In late January, LT Ben Blank (a fellow Navy Supply Corps Officer) and I began our trip down under. I will never complain about delays and issues with commercial travel in the states again! While we were just happy to be leaving Camp Phoenix for a few weeks, the 6 total days of travel consisting of a total of five different flights was enough to wear anyone out (this was just getting there). We flew out of Kabul International Airport just down the road from Phoenix and stopped off at a military base in the United Arab Emirates (UAE). After dropping off one passenger we continued on to an Air Force base in Qatar where we spent about 10 hours on the ground, about 5 of those hours were spent in a transient housing building trying to catch a few hours of rest. The next morning we boarded a flight from Qatar to Kuwait where we spent about 4 days waiting for a commercial flight to be booked for Australia. Our commercial flight took us from Kuwait International Airport to our second stop in the UAE for a short layover at Abu Dhabi International Airport. The final leg of our trip was a direct flight from Abu Dhabi to Sydney. That final leg was around 15 hours and by far the longest plane ride I had ever been on. I have to give a lot of credit to Etihad Airlines which provided a great flight with top notch accommodations even for us guys sitting in the rear traveling on the government’s dime. That concludes the week long trek of simply getting to our final destination. My advice to everyone back home, just remember this story the next time you get frustrated about the 7 hour layover when waiting for a connecting flight in the states.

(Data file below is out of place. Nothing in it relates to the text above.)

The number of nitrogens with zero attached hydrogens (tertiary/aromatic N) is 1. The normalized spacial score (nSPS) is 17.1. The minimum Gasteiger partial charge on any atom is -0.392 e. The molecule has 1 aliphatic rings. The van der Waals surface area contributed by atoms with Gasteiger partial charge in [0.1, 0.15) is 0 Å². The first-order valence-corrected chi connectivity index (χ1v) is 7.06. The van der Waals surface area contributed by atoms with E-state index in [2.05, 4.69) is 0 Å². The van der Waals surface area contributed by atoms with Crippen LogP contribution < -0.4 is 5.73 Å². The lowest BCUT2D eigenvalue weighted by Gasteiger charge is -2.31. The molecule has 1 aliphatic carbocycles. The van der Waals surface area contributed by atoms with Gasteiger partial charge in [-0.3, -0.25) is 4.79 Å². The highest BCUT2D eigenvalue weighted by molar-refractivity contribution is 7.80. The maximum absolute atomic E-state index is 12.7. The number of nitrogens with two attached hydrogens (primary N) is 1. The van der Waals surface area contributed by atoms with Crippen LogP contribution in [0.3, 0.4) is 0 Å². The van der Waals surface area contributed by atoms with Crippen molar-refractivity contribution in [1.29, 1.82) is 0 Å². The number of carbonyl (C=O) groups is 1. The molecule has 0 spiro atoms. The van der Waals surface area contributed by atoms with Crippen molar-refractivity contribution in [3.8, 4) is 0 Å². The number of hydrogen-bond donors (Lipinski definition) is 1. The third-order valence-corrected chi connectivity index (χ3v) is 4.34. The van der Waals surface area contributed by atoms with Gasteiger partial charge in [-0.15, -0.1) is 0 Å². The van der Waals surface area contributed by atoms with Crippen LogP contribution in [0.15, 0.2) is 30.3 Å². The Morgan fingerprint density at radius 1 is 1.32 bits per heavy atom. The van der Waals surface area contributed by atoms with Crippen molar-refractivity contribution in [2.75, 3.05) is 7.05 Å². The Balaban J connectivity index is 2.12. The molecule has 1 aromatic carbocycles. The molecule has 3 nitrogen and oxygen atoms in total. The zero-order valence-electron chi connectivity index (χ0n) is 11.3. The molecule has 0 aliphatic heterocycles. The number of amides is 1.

As for Australia, where do I begin? First off, if you ever have the opportunity to visit Australia or are even thinking it is a place you might want to visit, DO IT! I would have loved to spend my two weeks with my family and I know they would have wanted to see me as well, but the opportunity to take a trip like this and have the airfare covered was impossible to pass up. February in Australia is considered to be late in their summer season. We spent the first five days of our trip in Sydney. We stayed only a few blocks away from the area known as Darling Harbour. This area is absolutely beautiful and filled with more nightlife than even two sailors could handle. As most reading this can imagine, Ben and I were focused on relaxing, great food, some cocktails, nightlife, and meeting the locals, not in that order necessarily. Sydney and the entire country has so much to see and do that I could probably visit another 5 times and still not do everything I would have liked. We did visit the world famous Opera house and just about every other tourist area in the city during our five day visit. As I told my parents on the phone recently, we definitely did our part to help stimulate the Australian economy.